ExpandNet’s new governance model

ExpandNet has broadened its governance structure with the establishment of a new global ExpandNet Advisory Council (ENAC). ENAC members are health and development professionals, the majority of whom are from and based in low- and middle-income countries and possess first-hand practical experience in applying  ExpandNet’s systematic approach to scale up at the country level. In addition to being advocates for the application of systematic approaches to scale up, ENAC members are working closely with ExpandNet’s Secretariat to develop the Scale-up Learning Center (SLC) and contribute to shaping ExpandNet’s wider work. ENAC members are committed to the new model of shared leadership and decision making and to ExpandNet’s core mission to grow and empower a diverse range of professionals with the capacity to facilitate scale-up planning processes in their counties and regions.

Contact: Laura Ghiron  laura.ghiron@expandnet.net 

Future Generations University (General)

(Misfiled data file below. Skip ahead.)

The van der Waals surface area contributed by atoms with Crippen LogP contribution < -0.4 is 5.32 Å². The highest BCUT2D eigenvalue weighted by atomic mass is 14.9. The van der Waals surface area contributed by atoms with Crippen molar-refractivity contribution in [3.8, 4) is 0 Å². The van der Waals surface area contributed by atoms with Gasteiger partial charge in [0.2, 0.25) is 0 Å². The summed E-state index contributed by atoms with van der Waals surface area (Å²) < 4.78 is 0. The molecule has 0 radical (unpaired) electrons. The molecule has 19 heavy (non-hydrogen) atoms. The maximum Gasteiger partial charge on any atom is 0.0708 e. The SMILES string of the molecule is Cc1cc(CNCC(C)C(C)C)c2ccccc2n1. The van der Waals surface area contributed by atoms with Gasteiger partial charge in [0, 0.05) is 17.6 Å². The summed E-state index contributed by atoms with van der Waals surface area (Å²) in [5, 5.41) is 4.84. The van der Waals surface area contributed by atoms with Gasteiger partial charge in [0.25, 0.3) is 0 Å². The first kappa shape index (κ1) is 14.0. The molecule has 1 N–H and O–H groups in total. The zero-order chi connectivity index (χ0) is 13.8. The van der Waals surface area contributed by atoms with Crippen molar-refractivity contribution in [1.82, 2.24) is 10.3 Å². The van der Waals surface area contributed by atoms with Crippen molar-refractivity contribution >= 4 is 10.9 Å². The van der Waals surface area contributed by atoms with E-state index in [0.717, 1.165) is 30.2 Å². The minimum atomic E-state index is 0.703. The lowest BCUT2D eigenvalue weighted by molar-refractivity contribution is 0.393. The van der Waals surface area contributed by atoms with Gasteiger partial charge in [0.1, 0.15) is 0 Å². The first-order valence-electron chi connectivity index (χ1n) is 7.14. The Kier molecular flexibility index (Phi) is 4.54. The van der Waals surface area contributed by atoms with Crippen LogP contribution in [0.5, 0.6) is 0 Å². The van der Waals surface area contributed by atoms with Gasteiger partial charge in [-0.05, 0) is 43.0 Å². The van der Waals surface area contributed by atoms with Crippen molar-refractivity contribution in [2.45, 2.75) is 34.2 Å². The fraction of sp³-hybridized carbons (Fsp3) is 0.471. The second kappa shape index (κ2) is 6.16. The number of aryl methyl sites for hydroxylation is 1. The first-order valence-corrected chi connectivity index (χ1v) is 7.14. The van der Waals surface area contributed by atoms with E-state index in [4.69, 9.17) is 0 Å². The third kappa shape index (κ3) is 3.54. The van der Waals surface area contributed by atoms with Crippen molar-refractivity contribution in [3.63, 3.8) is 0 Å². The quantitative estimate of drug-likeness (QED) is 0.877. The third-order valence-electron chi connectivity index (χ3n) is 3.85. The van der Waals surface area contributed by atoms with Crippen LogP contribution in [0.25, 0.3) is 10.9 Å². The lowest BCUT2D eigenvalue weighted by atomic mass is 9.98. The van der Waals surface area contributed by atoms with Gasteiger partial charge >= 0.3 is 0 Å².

SEED-SCALE leads to Future Generations University. Starting 15 years ago, a UNICEF Task Force spent three years distilling global experience on what happens when “ideas just took off.” This distillation–which was termed SEED-SCALE, continues to evolve.  This continuing evolution is summed up at www.seed-scale.org. Publications include Just & Lasting Change: When Communities Own their Futures (Johns Hopkins University Press, 2016) and Empowerment on an Unstable Planet (Oxford University Press, 2012). Whereas most scaling presumes external intervention of money, expertise, or policy adjustment, SEED-SCALE focuses on how to use people already working at the community level and leverages bottom-up energy to shape top-down regulations and financing.  With rising global successes demonstrating this process, Future Generations launched an accredited university in 2003 to teach this process. Currently, alumni are at work in 43 countries. They work in parallel with eight national-based organizations: the founding Future Generations USA; Future Generations University; Future Generations India; Future Generations Afghanistan; Future Generations Peru; Future Generations Haiti; Future Generations China; Future Generations Arunachal.